"Despite our differences, we're working together," he said.
The hotel, which recently re-opened under the Westin banner following a wholesale renovation, is "doing great," Wennerstrom said.
The Friends of Congress Square on Thursday announced the summer long event series which "will include a variety of community activities such as dance performances, art interventions, live music and community gatherings."
A press release noted, "The group raised private funds to cover the costs of the events and to pay for important amenities for the park, such as movable tables and chairs. In addition, the funding will allow for Congress Square Park to become Portland's first-ever public wi-fi hotspot."
The Friends are announced a "Bench Lunch event with Small Axe," occurring Monday through Friday from 11:30 a.m. to 2:30 p.m., and Dinner in the Park with Small Axe, on Wednesday through Friday evenings 5:30 p.m. to 8 p.m.
Chris Moore, a member of the Friends of Congress Square Park Events Committee, said in the press release, "My wife and I used to love to come to this park for movies and dancing when it was programmed in the past. We are thrilled to help revitalize this important public space through community programming once again and important amenities like movable tables, chairs, wi-fi, and a food truck. The FoCSP and SPACE will have a great line-up of events throughout the summer – family focused events, swing dancing, movies, and funky art projects to name a few. We hope people return time and time again."
SPACE has also commissioned a 20 X 20 cedar bench by artist Michael Clyde Johnson to provide seating and lounging area for visitors to the park. The bench will be in the square until Aug. 31.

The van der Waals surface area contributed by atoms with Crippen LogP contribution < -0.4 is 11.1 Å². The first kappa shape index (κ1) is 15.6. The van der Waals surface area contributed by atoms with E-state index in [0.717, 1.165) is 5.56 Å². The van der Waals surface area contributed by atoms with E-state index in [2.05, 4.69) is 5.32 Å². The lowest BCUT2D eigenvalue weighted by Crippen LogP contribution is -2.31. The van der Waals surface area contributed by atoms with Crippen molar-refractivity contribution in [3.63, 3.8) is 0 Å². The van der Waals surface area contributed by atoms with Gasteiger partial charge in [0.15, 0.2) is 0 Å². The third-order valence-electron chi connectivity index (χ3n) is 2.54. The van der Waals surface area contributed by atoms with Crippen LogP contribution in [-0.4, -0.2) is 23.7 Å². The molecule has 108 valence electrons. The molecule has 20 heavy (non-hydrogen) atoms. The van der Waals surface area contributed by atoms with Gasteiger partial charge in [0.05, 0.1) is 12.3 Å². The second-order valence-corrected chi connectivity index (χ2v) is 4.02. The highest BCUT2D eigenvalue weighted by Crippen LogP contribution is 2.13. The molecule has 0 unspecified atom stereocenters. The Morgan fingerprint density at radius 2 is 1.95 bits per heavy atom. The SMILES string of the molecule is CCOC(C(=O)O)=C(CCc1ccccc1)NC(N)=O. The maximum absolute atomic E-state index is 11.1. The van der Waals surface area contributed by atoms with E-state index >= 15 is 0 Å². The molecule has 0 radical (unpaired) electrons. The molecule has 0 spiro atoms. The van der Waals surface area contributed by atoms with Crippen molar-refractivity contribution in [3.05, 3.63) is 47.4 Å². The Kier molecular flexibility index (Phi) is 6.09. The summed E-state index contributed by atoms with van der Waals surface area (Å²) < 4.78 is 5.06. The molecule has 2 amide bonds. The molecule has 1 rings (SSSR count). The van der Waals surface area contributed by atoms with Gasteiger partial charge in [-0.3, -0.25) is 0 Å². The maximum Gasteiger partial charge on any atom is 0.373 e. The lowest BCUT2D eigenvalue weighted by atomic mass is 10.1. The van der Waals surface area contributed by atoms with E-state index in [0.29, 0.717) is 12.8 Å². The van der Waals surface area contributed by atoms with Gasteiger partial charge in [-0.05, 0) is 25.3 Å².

Last Updated on Friday, 25 April 2014 01:48
Written by Craig Lyons
Local law enforcement agencies are setting up shop on Friday and Saturday to help residents dispose of unwanted and unused prescription medications.
The Portland Police Department and the Cumberland County Sheriff's Office are participating the National Prescription Drug Take Back Day. The drug take back is an effort spearheaded by the Drug Enforcement Administration and local police departments to help rid communities of unwanted, unused or outdated prescription drugs.
Portland Assistant Chief Vernon Malloch said leaving old medications around the house can pose safety concerns, and increases the chance of children or pets getting into them or heightens the risk of someone taking the wrong medication. He said if it's a drug people abuse, like many painkillers, it can be dangerous having them around.
"You want to get that out of your house as soon as you don't need it," Malloch said. "This gives folks a way to get rid of it."
The take back is a safe way to get those medications out of the house, Malloch said, and environmentally friendly since those items shouldn't be flushed down the toilet because it will damage household plumbing and the sewer system.
The medications collected are turned over to the Drug Enforcement Administration, which disposes of the medications, Malloch said.
Malloch said no questions are asked when the prescription or other over-the-counter medications are dropped off. He said the only items that will be turned away are sharps.
On Friday, the CCSO will set up in the Back Bay parking lot from 5 a.m. to 6:30 p.m. collecting medications. Non-perishable food items will also be collected for the Preble Street Resource Center.
• Rite Aid Plaza, 290 Congress St.
• Maine Medical Center parking lot, 22 Bramhall St.
• University of New England, College of Pharmacy building, 716 Stevens Ave.
• Riverton Community Center, 1600 Forest Ave.
• Cumberland County Sheriff's Office lobby, 6 County Way.
• Portland Police Department lobby, 109 Middle St.
Both the CCSO and the PPD have permanent drug collection boxes at their stations.
Malloch said the department has found that people are using the disposal box at the station and it's usually emptied once a week.
Last Updated on Friday, 25 April 2014 00:47
Written by David Carkhuff
The title says it all: "Parenting in the Age of Legalization."
"Parenting in the Age of Legalization" is the name of a community forum, planned for Wednesday, April 30 at 7 p.m. at South Portland High School, and the reference to an "age of legalization" also appears to be an acknowledgement that marijuana legalization advocates are gaining ground.